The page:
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Diagnostics Genetics and epigenetics, Precision medicine, Technology and innovation, Omics

Precision Medicine: The Next Generation

Next-generation sequencing (NGS)-based diagnostics are overtaking traditional approaches in a wide variety of indications, including infectious diseases, rheumatology, transplants, human hereditary disorders, and non-invasive prenatal testing (1). Increasingly, NGS technologies are also used for the molecular characterization of tumor subtypes, thereby unlocking the use of targeted therapies in early- and late-stage cancers. Add to this the fact that NGS sequencing costs continue to drop, reimbursement is improving, and patients are gaining more education on what’s available to them, and it’s easy to see why the number of available NGS tests is only expected to grow (2).

NGS has reached a turning point in diagnosing and treating rare and inherited diseases, which are often difficult to identify clinically. In these complex diagnostic cases, performing whole exome or genome sequencing can detect these rare diseases sooner and direct care appropriately. As the cost decreases and performance improves, more payors are seeing the benefit of preventing expensive and unnecessary tests and avoiding treatment delays. Indeed, diagnostic testing for rare diseases is one of the fastest-growing market segments (3).

Perhaps you have already had to respond to the rapid rise in genetic testing. But are you satisfied with your solutions? Are you confident that they will scale to meet future demands for turnaround time, quality, and accuracy?

Cloud-based systems enable you to optimize analysis pipelines for quality, speed, runtime, and cost.

The first step for any NGS provider, if you haven’t already taken it, leverages another major technological advance: the cloud. Moving your NGS analysis to a cloud-based informatics platform provides an environment that can flexibly scale to meet the demand for increased test volume, while saving time and money. Cloud-based systems enable you to optimize analysis pipelines for quality, speed, runtime, and cost, and can help eliminate bottlenecks in processing queues and server capacity.

If you are looking to expand your footprint, either locally or globally, the cloud can help bring your production pipelines into a single, unified environment, with version-controlled updates rolled out simultaneously across your locales. The cloud-based systems also allow you to decentralize your sequencing among multiple sites or global lab partners, and ensures compliance and intellectual property (IP) protection by keeping your proprietary pipelines centralized and secure in your home region.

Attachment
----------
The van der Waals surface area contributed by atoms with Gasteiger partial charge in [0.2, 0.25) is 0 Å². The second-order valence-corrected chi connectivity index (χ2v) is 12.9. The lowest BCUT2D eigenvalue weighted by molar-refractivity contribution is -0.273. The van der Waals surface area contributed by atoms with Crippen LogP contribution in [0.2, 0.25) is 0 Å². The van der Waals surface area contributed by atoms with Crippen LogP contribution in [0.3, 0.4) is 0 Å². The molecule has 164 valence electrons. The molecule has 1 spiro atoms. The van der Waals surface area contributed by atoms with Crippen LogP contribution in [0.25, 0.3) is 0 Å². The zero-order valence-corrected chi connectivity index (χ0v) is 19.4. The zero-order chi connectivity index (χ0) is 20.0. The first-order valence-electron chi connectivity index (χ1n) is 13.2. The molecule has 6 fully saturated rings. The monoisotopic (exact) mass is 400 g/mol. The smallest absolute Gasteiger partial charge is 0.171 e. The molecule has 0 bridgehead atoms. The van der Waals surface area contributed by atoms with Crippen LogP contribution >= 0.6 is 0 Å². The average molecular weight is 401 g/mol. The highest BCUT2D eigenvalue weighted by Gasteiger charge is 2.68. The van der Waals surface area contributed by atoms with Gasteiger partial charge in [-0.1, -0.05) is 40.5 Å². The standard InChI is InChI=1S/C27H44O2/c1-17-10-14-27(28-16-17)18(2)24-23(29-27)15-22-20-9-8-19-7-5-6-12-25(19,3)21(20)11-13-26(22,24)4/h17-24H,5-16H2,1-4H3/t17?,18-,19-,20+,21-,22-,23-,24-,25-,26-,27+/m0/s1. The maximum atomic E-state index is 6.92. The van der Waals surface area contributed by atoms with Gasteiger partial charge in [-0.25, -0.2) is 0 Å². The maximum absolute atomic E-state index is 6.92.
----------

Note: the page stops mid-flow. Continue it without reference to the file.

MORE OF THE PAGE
Of course, IP is not the only thing you have to protect. Make sure your cloud-based informatics platform has version-controlled tools that allow team members to share large datasets and analyses securely and efficiently, with encryption and tracking to ensure auditability and reproducibility. Ideally, the platform will also facilitate easy compliance with the industry’s strict privacy regulations, which are constantly changing and often vary by region. However you choose to develop your informatics approach, you will always have to consider security and compliance – so keep them in mind from the start to avoid trouble down the line.

For a quick “informatics health check,” ask yourself the following questions:

  • How will the changing genetic testing landscape impact my operations and support needs?
  • Is my informatics system sufficient?
  • Is it scalable?
  • Does it give me the flexibility I need?
  • How does it handle quality, security, and compliance?
  • Can it help me improve my sample turnaround time or pipeline development?

With the coming deluge of genomic tests in the next five years or less, how can you ensure you’re making the right investments today? Should you continue building your own infrastructure or upgrade to a purpose-built NGS informatics platform?

Do you want to continue to invest time, money, and people in operating, scaling, maintaining, securing, and providing support on genomic analysis infrastructure?

Consider the growth you anticipate in the next few years and the impact on your existing systems. Also consider the hidden costs associated with managing your own NGS informatics infrastructure. For instance, slow compute times, backlogged queues, and cumbersome processes for accessing test data create bottlenecks that can increase your turnaround time. And don’t forget the opportunity costs you lose by tying up your resources and headcount on software development. Do you want to continue to invest time, money, and people in operating, scaling, maintaining, securing, and providing support on genomic analysis infrastructure? There are clear benefits to keeping the process in-house – but don’t underestimate your own need for support, and don’t hesitate to call on it when necessary. By keeping pace with technology and industry innovations in the NGS and genomics field, you can ensure that you are not only ahead of the tide, but making your own waves.

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  1. C Di Resta et al., “Next-generation sequencing approach for the diagnosis of human diseases: open challenges and new opportunities”, EJIFCC, 29, 4 (2018). PMID: 29765282.
  2. KA Phillips, MP Douglas, “The global market for next‑generation sequencing tests continues its torrid pace” (2018). Available at: bit.ly/37k2nWi.
  3. Concert Genetics, “The Current Landscape of Genetic Testing – 2018 Edition” (2018). Available at: bit.ly/2KDmKEc.

About the Author

David Fenstermacher

Vice President of Precision Medicine and Data Services at DNANexus, Mountain View, California, USA.

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